Dalloz Actualité, a French online magazine specializing in legal matters, elaborated on the lawsuit in an article published last week. The corps de ballet dancer taken to court, whom we'll call "S." to protect his identity, wasn't actually a member of the Commission for Artistic Expression, the elected group of dancers who put together the survey. He is described as a "geek" who provided technical support to ensure the validity of the results.
The power dynamics and working environments in dance can leave women vulnerable. Photo by Soragrit Wongsa/Unsplash
When an anonymous letter accused former New York City Ballet leader Peter Martins of sexual harassment last year, it felt like what had long been an open secret—the prevalence of harassment in the dance world—was finally coming to the surface. But the momentum of the #MeToo movement, at least in dance, has since died down.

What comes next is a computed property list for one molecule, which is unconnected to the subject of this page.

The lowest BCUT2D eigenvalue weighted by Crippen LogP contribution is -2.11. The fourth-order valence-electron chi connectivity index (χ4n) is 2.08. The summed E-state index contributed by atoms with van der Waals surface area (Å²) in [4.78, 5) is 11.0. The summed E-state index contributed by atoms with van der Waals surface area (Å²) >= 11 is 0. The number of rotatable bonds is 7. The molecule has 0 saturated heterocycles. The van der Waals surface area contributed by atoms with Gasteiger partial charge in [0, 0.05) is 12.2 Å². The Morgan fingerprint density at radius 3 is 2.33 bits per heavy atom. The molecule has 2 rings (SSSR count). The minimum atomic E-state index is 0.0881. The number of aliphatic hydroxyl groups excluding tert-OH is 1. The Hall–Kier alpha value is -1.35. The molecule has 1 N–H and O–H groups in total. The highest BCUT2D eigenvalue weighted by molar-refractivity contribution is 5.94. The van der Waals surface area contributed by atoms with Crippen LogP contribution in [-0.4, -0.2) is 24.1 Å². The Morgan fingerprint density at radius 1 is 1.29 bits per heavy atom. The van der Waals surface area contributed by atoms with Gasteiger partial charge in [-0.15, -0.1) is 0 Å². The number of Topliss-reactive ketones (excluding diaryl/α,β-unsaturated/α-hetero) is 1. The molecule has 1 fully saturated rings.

Martins has retired, though an investigation did not corroborate any of the claims against him. He and former American Ballet Theatre star Marcelo Gomes, who suddenly resigned in December, were the only cases to make national headlines in the U.S. We've barely scratched the surface of the dance world's harassment problem.
It's important for the dance community to speak out about workplace harassment and inappropriate behavior. Thinkstock.
I'm feeling very torn about the #MeToo and #TimesUp movements. Everyone from a company director to teachers and dancers are being accused of sexual harassment and leaving their jobs in disgrace. What happened to the idea of being presumed innocent until proven guilty?
Nathalia Arja as the Novice in Jerome Robbins' The Cage. Photo by Alexander Iziliaev, courtesy Miami City Ballet
The encounter with man-eating female creatures in Jerome Robbins' The Cage never fails to shock audiences. As this tribe of insects initiates the newly-born Novice into their community and prepares her for the attack of the male Intruders, the ballet draws us into a world of survival and instinct.